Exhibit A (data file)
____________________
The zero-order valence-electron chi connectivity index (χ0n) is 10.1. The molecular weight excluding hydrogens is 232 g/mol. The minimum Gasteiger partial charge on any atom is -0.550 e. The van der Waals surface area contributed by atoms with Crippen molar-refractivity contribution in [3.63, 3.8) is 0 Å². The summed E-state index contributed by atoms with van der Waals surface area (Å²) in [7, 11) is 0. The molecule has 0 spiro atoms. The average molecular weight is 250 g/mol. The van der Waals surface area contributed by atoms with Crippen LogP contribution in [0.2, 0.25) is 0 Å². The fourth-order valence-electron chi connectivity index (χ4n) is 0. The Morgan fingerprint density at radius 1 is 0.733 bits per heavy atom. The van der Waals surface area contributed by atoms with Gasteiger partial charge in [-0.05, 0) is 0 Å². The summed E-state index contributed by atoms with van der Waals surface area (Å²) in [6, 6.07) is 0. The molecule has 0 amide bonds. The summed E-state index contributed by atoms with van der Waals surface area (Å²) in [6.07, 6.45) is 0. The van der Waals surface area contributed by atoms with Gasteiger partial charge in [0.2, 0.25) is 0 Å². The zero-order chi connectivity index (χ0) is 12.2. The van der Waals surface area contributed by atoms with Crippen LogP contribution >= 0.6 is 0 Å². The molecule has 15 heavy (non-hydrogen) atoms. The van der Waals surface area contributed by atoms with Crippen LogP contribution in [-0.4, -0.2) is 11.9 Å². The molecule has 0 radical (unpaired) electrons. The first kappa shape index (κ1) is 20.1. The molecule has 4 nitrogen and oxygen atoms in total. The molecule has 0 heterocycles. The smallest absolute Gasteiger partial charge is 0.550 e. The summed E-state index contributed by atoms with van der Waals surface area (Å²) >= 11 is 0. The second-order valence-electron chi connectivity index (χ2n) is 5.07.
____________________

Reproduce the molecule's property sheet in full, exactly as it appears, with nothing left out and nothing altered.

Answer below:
The zero-order valence-electron chi connectivity index (χ0n) is 10.1. The molecular weight excluding hydrogens is 232 g/mol. The minimum Gasteiger partial charge on any atom is -0.550 e. The van der Waals surface area contributed by atoms with Crippen molar-refractivity contribution in [3.63, 3.8) is 0 Å². The summed E-state index contributed by atoms with van der Waals surface area (Å²) in [7, 11) is 0. The molecule has 0 spiro atoms. The average molecular weight is 250 g/mol. The van der Waals surface area contributed by atoms with Crippen LogP contribution in [0.2, 0.25) is 0 Å². The fourth-order valence-electron chi connectivity index (χ4n) is 0. The Morgan fingerprint density at radius 1 is 0.733 bits per heavy atom. The van der Waals surface area contributed by atoms with Gasteiger partial charge in [-0.05, 0) is 0 Å². The summed E-state index contributed by atoms with van der Waals surface area (Å²) in [6, 6.07) is 0. The molecule has 0 amide bonds. The summed E-state index contributed by atoms with van der Waals surface area (Å²) in [6.07, 6.45) is 0. The van der Waals surface area contributed by atoms with Gasteiger partial charge in [0.2, 0.25) is 0 Å². The zero-order chi connectivity index (χ0) is 12.2. The van der Waals surface area contributed by atoms with Crippen LogP contribution >= 0.6 is 0 Å². The molecule has 15 heavy (non-hydrogen) atoms. The van der Waals surface area contributed by atoms with Crippen LogP contribution in [-0.4, -0.2) is 11.9 Å². The molecule has 0 radical (unpaired) electrons. The first kappa shape index (κ1) is 20.1. The molecule has 4 nitrogen and oxygen atoms in total. The molecule has 0 heterocycles. The smallest absolute Gasteiger partial charge is 0.550 e. The summed E-state index contributed by atoms with van der Waals surface area (Å²) >= 11 is 0. The second-order valence-electron chi connectivity index (χ2n) is 5.07.